For two weeks this summer, I chaperoned a WWII-themed European tour with 28 students from my high school. Our tour was a jam-packed, non-stop journey across western Europe, but one stop in particular made me collect my thoughts immediately. Below, largely unedited from the text I wrote on the bus after the visit, are my reflections from visiting the Nazi concentration camp, Dachau.
Saturday afternoon (20 July 2013) our tour took us from Munich to Dachau. Dachau was the first concentration camp opened by the Nazis in 1933, and it held many of the political prisoners of the Nazi Party. Eventually it took in the “undesirables”; Jews, Sinti, Roma, homosexuals, etc. Dachau became a model camp and was visited by leadership in the SS because of its organization and administration.
The Dachau camp is right on the edge of town, a shock to me. While Dachau did have gas chambers, they were never used. However, the dead were burned in a crematorium, a stench that must have hovered over the town for ten years of more. How did the townspeople not know? Why did they not act?
I was well prepared for our camp visit; little what I saw shocked me. We walked the same path of prisoners into the camp and through main gate, which read “Arbeit Macht Frei,” or “Work will set you free.” We watched a 20 minute video on concentration camps, particularly Dachau. Then I walked through the main house reading displays and around the back to the barracks, where a prison was established. The main grounds, where morning roll was called, was enormous, giving me an idea how immense Dachau was, and it was a smaller of the camps. I then walked through a reconstructed housing barrack and over to the reconstructed outer gate. Standing in these areas, I tried to think how helpless I would have felt in the camp. Nowhere to go; nothing that was your own; inhumanity everywhere.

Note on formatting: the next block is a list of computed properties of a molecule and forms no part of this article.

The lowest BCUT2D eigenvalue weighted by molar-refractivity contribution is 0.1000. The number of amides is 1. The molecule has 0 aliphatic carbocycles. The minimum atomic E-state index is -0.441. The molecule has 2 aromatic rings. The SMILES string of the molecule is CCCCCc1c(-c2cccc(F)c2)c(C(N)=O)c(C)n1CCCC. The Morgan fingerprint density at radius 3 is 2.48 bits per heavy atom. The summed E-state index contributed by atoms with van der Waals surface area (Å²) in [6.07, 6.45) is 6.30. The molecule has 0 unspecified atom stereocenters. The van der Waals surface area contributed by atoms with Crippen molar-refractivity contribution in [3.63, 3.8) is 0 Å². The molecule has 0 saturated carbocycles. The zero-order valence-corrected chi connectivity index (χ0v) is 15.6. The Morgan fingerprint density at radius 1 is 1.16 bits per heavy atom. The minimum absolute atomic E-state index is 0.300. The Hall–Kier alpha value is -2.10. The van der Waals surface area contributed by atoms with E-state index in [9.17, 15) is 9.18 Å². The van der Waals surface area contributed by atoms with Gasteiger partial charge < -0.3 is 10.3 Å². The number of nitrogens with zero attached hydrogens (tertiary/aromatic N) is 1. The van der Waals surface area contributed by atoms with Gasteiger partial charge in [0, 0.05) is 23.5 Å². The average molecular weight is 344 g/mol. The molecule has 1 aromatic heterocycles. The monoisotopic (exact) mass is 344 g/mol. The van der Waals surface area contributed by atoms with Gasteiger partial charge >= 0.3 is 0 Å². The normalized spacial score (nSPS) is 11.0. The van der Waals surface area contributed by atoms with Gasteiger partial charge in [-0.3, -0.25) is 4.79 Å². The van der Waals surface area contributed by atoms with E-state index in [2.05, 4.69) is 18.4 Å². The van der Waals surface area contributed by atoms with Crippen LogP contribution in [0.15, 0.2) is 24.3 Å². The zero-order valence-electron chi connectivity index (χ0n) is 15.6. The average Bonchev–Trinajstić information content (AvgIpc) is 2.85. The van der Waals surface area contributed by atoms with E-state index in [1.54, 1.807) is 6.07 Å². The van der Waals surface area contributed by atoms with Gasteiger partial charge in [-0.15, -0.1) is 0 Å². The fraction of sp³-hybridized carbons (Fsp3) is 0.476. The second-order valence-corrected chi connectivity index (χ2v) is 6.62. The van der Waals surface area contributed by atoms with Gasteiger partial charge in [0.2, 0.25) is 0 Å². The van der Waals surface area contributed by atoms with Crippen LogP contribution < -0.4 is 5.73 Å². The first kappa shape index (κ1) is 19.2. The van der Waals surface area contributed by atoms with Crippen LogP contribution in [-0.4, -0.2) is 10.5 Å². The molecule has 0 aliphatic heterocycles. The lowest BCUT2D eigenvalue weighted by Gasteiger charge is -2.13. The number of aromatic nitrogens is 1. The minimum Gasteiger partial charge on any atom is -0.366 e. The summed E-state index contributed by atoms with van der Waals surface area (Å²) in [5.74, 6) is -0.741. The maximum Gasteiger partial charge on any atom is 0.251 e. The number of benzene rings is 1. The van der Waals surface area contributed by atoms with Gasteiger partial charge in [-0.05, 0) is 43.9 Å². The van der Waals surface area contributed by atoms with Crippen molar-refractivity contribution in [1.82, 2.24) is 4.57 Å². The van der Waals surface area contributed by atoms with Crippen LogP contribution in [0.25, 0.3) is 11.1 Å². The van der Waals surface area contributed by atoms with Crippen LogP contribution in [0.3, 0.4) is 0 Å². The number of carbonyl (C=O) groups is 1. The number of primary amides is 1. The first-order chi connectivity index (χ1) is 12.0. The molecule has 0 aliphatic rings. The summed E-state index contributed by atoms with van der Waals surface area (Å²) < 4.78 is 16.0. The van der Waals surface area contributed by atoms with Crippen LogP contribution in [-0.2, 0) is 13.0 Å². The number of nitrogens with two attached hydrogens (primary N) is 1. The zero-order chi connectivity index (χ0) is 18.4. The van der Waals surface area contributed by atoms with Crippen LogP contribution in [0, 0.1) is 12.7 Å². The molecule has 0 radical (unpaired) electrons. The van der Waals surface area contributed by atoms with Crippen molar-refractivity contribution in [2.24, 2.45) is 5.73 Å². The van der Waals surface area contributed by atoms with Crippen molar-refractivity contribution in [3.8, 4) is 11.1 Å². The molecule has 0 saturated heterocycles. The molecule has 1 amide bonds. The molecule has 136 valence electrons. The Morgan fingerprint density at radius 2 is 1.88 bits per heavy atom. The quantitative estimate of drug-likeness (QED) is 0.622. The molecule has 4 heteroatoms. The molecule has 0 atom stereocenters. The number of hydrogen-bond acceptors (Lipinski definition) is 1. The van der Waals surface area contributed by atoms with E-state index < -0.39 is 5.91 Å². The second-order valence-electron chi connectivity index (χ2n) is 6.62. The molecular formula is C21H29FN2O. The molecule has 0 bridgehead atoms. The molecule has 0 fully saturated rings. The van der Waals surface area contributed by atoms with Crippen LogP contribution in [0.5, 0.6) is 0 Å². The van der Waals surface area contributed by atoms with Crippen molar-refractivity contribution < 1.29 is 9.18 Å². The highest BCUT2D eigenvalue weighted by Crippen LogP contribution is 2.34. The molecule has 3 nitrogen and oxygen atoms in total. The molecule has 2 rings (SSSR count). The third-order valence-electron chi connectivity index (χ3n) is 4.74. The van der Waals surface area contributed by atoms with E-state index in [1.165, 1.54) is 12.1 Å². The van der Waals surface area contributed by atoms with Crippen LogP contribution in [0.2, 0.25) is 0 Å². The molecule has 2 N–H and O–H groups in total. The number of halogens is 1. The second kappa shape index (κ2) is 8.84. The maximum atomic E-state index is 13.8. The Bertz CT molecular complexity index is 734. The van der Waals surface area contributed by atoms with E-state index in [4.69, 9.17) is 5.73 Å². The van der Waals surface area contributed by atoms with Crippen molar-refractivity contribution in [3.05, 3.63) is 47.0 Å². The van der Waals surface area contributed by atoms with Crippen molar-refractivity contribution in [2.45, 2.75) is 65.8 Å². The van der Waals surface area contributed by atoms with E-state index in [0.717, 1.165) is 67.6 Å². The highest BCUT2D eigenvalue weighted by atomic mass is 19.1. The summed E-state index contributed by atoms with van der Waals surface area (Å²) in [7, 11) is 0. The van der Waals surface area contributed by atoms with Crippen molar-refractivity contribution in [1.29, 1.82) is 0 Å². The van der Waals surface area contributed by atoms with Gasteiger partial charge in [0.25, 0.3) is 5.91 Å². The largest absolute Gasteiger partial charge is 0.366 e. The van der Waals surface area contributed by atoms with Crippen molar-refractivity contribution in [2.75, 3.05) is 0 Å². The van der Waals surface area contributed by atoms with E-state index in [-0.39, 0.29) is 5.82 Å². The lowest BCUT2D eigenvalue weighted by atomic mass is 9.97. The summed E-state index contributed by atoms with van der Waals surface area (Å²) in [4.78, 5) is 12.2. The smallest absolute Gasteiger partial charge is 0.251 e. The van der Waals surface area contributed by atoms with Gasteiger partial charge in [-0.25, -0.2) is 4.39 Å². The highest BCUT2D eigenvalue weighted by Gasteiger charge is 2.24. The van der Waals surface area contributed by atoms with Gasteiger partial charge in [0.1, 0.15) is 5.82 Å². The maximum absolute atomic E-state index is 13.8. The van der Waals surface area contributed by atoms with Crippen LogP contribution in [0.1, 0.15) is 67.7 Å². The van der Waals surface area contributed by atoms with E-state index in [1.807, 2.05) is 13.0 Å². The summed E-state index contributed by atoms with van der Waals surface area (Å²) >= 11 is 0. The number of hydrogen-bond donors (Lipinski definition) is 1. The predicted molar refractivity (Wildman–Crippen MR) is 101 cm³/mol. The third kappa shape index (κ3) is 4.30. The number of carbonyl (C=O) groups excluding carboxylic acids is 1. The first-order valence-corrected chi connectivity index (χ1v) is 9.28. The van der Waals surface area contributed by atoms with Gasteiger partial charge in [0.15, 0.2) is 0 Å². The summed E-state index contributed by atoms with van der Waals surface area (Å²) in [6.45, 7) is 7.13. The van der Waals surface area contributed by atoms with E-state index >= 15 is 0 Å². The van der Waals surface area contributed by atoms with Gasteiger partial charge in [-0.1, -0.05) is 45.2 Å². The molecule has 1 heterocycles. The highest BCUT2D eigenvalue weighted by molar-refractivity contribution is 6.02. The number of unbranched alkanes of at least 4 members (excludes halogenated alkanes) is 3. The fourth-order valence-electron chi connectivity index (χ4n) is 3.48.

Walking to the back of the camp, I visited the religious memorials, in their simplicity, and I prayed for those victims, families, and the unknown who were subjected to such inhumanity. I pray all who visit Dachau bear witness to man’s inhumanity and push to eliminate it at all cost.
Another shocking part of the visit was the crematorium, not because of what it was but because of where it was. The crematorium was behind trees in the back corner of the camp, probably to hide the horror. I wonder if it was there to try to keep the truth from the prisoners and any who might visit the camp. In the crematorium, the hardest room to visit was the multiple rooms for holding dead bodies to be burned. The bodies would have been stacked like firewood awaiting the furnace. While Dachau was not an extermination camp the original crematorium was ill-equipped for handling the demand of dead bodies. A second building was built to assist. Let that sink in for a moment. Dachau was not a death camp. Dachau was not the largest of Nazi concentration camps. Death was so rampant, however, that one crematorium was not enough to keep up with the demand. Rooms were added to store dead bodies waiting cremation. Dachau was small, in comparison to other camps. Its inhumanity was overpowering, and I cannot fathom inhumanity on a larger scale.
I took a long, slow walk up the road in the center of the camp, between the sets of prisoners’ barracks. Along this road were poplar trees planted by the prisoners; many of the original trees remain. This road was the only bit of humanity in the camp, and the prisoners spent their very limited free time here. Slowly walking, I tried to connect with the souls that stood among those trees. On the hot day that we visited, I paused in the shade of the populars and listened to the sound of the wind in their branches. Was it possible to escape the horrors of Dachau, even for a fleeting moment, among the trees? On the main grounds, I paused to feel the pressing heat and wondered how the weak bore the weather extremes while in the most dire health. As I exited the camp, I reaffirmed my resolve to never forget or downplay the Holocaust.
It is tough to stare directly in the face of such inhumanity. It hurts to see what one man has done to another–daggers through your heart. If you close your eyes, squint, or only take a quick glance, you miss the horror. The world cannot bear another bout of inhumanity. Unless we stare directly at past inhumanity, we risk missing the warning signs as humans start toward future horror. This must never occur.